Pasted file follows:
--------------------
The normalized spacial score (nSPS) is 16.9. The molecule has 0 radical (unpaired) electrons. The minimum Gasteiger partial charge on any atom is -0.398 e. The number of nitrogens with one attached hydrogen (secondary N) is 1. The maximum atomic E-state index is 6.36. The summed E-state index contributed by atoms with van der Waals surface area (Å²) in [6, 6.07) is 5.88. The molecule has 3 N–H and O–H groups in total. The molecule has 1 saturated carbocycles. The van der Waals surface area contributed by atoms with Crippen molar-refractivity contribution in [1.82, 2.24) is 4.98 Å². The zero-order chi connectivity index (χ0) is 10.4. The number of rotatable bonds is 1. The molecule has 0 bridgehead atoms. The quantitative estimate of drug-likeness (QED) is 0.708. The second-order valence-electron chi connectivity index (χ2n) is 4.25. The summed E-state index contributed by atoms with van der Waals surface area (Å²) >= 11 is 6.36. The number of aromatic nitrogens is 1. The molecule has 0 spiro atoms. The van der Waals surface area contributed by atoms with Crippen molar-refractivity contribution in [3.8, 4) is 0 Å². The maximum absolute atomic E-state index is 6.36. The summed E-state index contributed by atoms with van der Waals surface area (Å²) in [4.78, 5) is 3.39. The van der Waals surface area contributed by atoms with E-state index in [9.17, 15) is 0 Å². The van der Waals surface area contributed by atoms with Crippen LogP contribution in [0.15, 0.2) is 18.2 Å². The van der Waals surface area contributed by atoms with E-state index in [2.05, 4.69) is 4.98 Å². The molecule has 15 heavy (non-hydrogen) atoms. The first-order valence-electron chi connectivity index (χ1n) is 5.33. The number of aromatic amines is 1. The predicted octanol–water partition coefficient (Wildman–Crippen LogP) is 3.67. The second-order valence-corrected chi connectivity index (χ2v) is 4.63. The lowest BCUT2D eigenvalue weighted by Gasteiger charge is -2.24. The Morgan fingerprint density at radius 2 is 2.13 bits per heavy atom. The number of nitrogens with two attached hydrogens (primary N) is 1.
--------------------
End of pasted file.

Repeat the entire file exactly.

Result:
The normalized spacial score (nSPS) is 16.9. The molecule has 0 radical (unpaired) electrons. The minimum Gasteiger partial charge on any atom is -0.398 e. The number of nitrogens with one attached hydrogen (secondary N) is 1. The maximum atomic E-state index is 6.36. The summed E-state index contributed by atoms with van der Waals surface area (Å²) in [6, 6.07) is 5.88. The molecule has 3 N–H and O–H groups in total. The molecule has 1 saturated carbocycles. The van der Waals surface area contributed by atoms with Crippen molar-refractivity contribution in [1.82, 2.24) is 4.98 Å². The zero-order chi connectivity index (χ0) is 10.4. The number of rotatable bonds is 1. The molecule has 0 bridgehead atoms. The quantitative estimate of drug-likeness (QED) is 0.708. The second-order valence-electron chi connectivity index (χ2n) is 4.25. The summed E-state index contributed by atoms with van der Waals surface area (Å²) >= 11 is 6.36. The number of aromatic nitrogens is 1. The molecule has 0 spiro atoms. The van der Waals surface area contributed by atoms with Crippen molar-refractivity contribution in [3.8, 4) is 0 Å². The maximum absolute atomic E-state index is 6.36. The summed E-state index contributed by atoms with van der Waals surface area (Å²) in [4.78, 5) is 3.39. The van der Waals surface area contributed by atoms with E-state index in [9.17, 15) is 0 Å². The van der Waals surface area contributed by atoms with Crippen LogP contribution in [0.15, 0.2) is 18.2 Å². The van der Waals surface area contributed by atoms with E-state index in [2.05, 4.69) is 4.98 Å². The molecule has 15 heavy (non-hydrogen) atoms. The first-order valence-electron chi connectivity index (χ1n) is 5.33. The number of aromatic amines is 1. The predicted octanol–water partition coefficient (Wildman–Crippen LogP) is 3.67. The second-order valence-corrected chi connectivity index (χ2v) is 4.63. The lowest BCUT2D eigenvalue weighted by Gasteiger charge is -2.24. The Morgan fingerprint density at radius 2 is 2.13 bits per heavy atom. The number of nitrogens with two attached hydrogens (primary N) is 1.